The History of Halloween

How did this candy-filled, costume holiday start?
Posted on 10/27/2022
Student wearing Halloween costume



by Liliana Webb

When the leaves turn orange, the temperature drops, houses are decorated with all kinds of spooky and scary decorations for the one day you can dress as anything you want to and stuff your face with candies and treats. October 31st, every year, is Halloween. This day includes walking from door to door saying “Trick or Treat!”, adults filling up your plastic pumpkins with candies galore, or sometimes you’ll stumble upon the dentist's house who's giving out toothbrushes instead. If you’ve ever wondered how these traditions came to be, you’ve come to the right place! But this beloved holiday’s history might be darker than you think.


Let’s go back 2,000 years ago, when the festival of Samhain (a Gaelic term meaning “summer’s end) was celebrated by Celts on November 1st. This festival marked the new year because summer would be ending, and cold winters would be deadly. The Roman’s were celebrating Pomona, which honored the Roman goddess of harvest. The Roman’s believed November 21st marked the end of the harvest season and they thanked Pomona for a beautiful season. They left offerings for Pomona, usually apples, which is probably why apples are an iconic Halloween symbol.


Roman’s eventually conquered Celtic territory and these two holidays combined. All of the traditions of this national holiday come from the fear of winter, when sicknesses arose and people would die. Celtic’s and Roman’s believed that during their festivals, Samhain and Pomona, the barrier between the living and the dead, was temporarily blurred. They believed ghosts roamed the Earth on October 31st and they feared their trickery. Traditions we do today surrounding Halloween come from ways villagers protected themselves from ghosts.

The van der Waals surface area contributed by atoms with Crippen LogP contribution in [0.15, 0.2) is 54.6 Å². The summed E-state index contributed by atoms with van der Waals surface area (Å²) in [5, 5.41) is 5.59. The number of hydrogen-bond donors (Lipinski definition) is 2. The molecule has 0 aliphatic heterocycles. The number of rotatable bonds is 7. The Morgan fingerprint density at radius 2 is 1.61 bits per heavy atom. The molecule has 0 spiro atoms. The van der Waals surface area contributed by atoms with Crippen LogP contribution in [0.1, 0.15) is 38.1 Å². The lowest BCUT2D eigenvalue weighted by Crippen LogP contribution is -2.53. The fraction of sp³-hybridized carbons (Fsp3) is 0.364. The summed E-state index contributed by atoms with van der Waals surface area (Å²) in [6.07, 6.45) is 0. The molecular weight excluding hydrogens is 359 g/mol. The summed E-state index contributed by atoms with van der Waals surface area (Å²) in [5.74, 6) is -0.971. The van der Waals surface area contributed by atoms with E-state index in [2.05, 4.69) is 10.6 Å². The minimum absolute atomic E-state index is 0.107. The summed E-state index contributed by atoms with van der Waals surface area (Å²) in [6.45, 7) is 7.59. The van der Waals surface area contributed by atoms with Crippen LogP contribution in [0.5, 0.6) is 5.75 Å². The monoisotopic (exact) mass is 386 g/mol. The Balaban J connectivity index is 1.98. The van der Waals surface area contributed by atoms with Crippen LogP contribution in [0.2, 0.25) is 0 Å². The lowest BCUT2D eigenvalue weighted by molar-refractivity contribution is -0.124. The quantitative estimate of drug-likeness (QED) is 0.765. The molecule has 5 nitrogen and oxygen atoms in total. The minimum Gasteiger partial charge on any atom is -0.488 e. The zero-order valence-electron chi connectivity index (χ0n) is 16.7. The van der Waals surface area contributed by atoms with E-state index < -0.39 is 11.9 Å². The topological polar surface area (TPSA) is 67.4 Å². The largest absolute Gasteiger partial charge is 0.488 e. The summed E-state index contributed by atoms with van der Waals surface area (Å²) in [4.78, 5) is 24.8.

We gut out pumpkins and carve faces on them, putting candles inside and lighting them, and we call these pumpkins “Jack-o’-Lanterns.” But the original Jack-o’-Lanterns were not pumpkins. As a matter of fact, villagers often used turnips, potatoes, and beets. They hallowed out these vegetables like we do with pumpkins, and put candles inside, but they believed that carving creepy faces onto these vegetables warded off evil spirits. Most people carve pumpkins for fun nowadays, but it wasn’t until the late 1800’s when people started using pumpkins to carve – for it was much easier to carve – and pumpkins grew in larger numbers during the harvest season.


As far as dressing up in costumes for this spooky holiday goes, the villagers believed that dressing up as the monsters they feared would protect them as well. They believed that people with “supernatural powers,” such as fortune tellers and mediums, were at their most powerful during Halloween, and they feared witchcraft. Children took this holiday as an opportunity to be mischievous and pull pranks, because they knew adults would believe it was the spirits doing them. After this, many would offer treats to children to preoccupy them from pulling tricks and distract them from causing trouble on Halloween night. Sound familiar? This is where the term “Trick or Treat” comes from!


Fear surrounded this holiday many, many years ago, for Halloween was a time where many would prepare for death of the harsh, cold winters their bodies could not handle. They feared spirits and witches that they believed were most powerful on Halloween night. Now, Halloween is a holiday that everyone can enjoy! We’ve developed a sense of fun in scaring each other with ghosts and ghouls, witches and monsters, whether you believe in the supernatural or not. We look forward to carving pumpkins, just for the fun of it. We get excited to be scared, so much so that we go to haunted houses and watch horror movies for the adrenaline rush of being frightened. We think of Halloween night as a night to be harmlessly spooked, but that wasn’t the case for the Roman’s and Celtics that created these traditions many years ago.


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